We humans are creatures of habit. We like things to follow a specific pattern and current. Repetitious days where everything fits, as long it doesn’t become monotonous. We like things to change up just a little, but not much. Only enough to keep us interested without causing inconvenience. Ag pilots are probably the most notorious
We humans are creatures of habit. We like things to follow a specific pattern and current. Repetitious days where everything fits, as long it doesn’t become monotonous. We like things to change up just a little, but not much. Only enough to keep us interested without causing inconvenience.
Ag pilots are probably the most notorious for needing to have a need for sameness. Even flying a different airplane, though it may be the same make and model, throws a wrinkle into the day. After all, they are all different even when they are the same. Every airplane has its own personality and traits. We all know it and appreciate it. Mostly.
Our job requires intuitiveness. A pilot needs to be far enough ahead of his machine and the job he’s doing so as not to get into anything more interesting than what he wants to deal with. Schedules aren’t something that fit very well in this business but that in itself is a schedule of sorts. When the season is on, the schedule is; there is no other schedule. Put everything else on hold except getting in the seat. Trying to do anything else will just make you crazy.
We also have our routines and procedures. Day in, day out. We get accustomed to the same regimen and become comfortable with how it all works. If one little thing changes, it sticks like a thorn and threatens to throw everything else into chaos. I have to admit getting flustered at something as insignificant as when I have to use a different ink pen. Seriously, my ink pen is very important. Very.
In today’s ag aviation industry, it’s pretty clear that technology has gained more horsepower. Imagine a 402 with a -65 on it. All the new nano gadgets and high speed programs are coming at us exceeding the redline and pushing so far passed the VNE we can almost count the rivets popping. It’s sometimes all we can do just to keep the ball close to center.
Change is coming my friends. Like it or not, we’ll have to adapt and learn to get along with it. New ways of doing things like work order generation and completion, accounting, all sorts of ways computer programs are moving into our cockpits. Some say it’s great. Those are usually the people who don’t spend much time in the cockpit.
Gone are the days when upgrading your electronics meant putting new batteries in your flashlight and calibrating your swath width was checking to make sure your flaggers were sober.
We’re emailing and texting and now I hear emails are just about obsolete. Give a guy a chance! We’re just about as connected as we can be without actually being tied together. Cell phones and the corresponding technology is taking over. We have our phones connected straight into our helmets and have our own music playlist available. We can spray a field, push a button, and swoosh! The file is off through outer space to ricochet off a satellite and zoom back to a computer on a desk only to be fired off again to bounce off another satellite and deliver a bill. All while the guy on the money handle is still flying six to ten feet above the crop glaring through splattered bugs on his windshield.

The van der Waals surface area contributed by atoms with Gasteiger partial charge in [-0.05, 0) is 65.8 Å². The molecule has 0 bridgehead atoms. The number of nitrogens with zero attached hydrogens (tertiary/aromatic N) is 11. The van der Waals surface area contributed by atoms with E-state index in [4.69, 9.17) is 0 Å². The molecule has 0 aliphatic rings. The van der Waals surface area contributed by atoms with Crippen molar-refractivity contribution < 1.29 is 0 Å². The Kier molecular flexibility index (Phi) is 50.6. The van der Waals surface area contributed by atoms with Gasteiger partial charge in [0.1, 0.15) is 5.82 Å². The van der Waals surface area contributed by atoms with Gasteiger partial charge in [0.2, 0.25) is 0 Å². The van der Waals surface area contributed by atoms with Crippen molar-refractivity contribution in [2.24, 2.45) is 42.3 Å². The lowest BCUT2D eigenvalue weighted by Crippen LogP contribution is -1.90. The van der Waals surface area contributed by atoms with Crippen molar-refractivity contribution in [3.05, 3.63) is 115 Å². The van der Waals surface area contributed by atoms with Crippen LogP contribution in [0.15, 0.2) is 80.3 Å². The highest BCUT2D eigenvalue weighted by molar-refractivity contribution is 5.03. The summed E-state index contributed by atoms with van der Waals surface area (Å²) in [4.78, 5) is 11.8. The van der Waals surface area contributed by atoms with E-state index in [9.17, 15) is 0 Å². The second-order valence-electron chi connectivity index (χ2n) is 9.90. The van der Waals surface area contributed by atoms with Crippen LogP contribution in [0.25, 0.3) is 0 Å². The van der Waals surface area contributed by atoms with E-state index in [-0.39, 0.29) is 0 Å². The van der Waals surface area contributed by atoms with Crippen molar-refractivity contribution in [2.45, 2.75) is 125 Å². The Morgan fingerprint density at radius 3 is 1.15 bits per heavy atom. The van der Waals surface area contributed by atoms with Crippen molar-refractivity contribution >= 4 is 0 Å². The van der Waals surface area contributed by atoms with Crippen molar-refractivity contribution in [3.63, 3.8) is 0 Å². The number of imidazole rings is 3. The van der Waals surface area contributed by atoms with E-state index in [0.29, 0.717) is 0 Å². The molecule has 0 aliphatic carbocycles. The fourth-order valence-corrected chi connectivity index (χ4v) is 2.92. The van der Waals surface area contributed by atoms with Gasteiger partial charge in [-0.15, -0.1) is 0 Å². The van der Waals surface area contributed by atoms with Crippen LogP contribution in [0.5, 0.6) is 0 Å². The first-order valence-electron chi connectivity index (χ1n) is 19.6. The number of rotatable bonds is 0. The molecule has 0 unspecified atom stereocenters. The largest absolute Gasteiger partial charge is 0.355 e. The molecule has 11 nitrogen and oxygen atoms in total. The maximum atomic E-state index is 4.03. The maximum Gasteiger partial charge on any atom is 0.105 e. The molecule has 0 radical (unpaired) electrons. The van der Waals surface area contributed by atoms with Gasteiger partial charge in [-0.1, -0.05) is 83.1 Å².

It seems we have an army of folks doing everything they can to make our jobs easier. I think they often miss the point and in so doing, only complicate things more. The last thing I need is a new learning curve. I’m still trying to navigate the one I’m already on.
Don’t get me wrong, I’m all for new ideas and making a better mouse trap. As long as you’re not expecting the mouse to be anything but a mouse, that is. I can’t imagine life without a radio and a GPS. I have known older pilots who flat refused to use them. They are all gone now, as far as I know.
We’re a multi-generational industry. There are pilots out there who were flying crop dusters when our new pilots were still in diapers. I’ll count those old timers as the experts and legends, but the new guys have the edge when it comes to being adaptable to changes. Maybe their bones are still flexible enough to conform to the shape of things to come.
I know every time there is a change, it causes ripples in our time space continuum. Very few of us are ever looking forward to anything that interrupts our usual routine. There are, however, many new advances which improve our industry. Administrative programs are a complete necessity to any operation. Being able to plug in a thumb drive and bring up a file that confirms the job and field you’re on is as handy as a pocket on a shirt. We tend to get dependent on some of these things though. When I hear of a guy parking his airplane because the flow control quit working, I wonder what he would do if he encountered a real malfunction. Basic techniques and tools still need to be taught and practiced.
New things need to complement, not complicate. All these new things are great, if they fit your work and operation. It’s when we find ourselves trying to reinvent what we do in order to adapt to a program that causes the trouble. Anything added needs to be adaptable to how we do business, not the other way around. Change is good. As long as it’s a good change.
Stay safe. Fly well! Keep your airspeed up!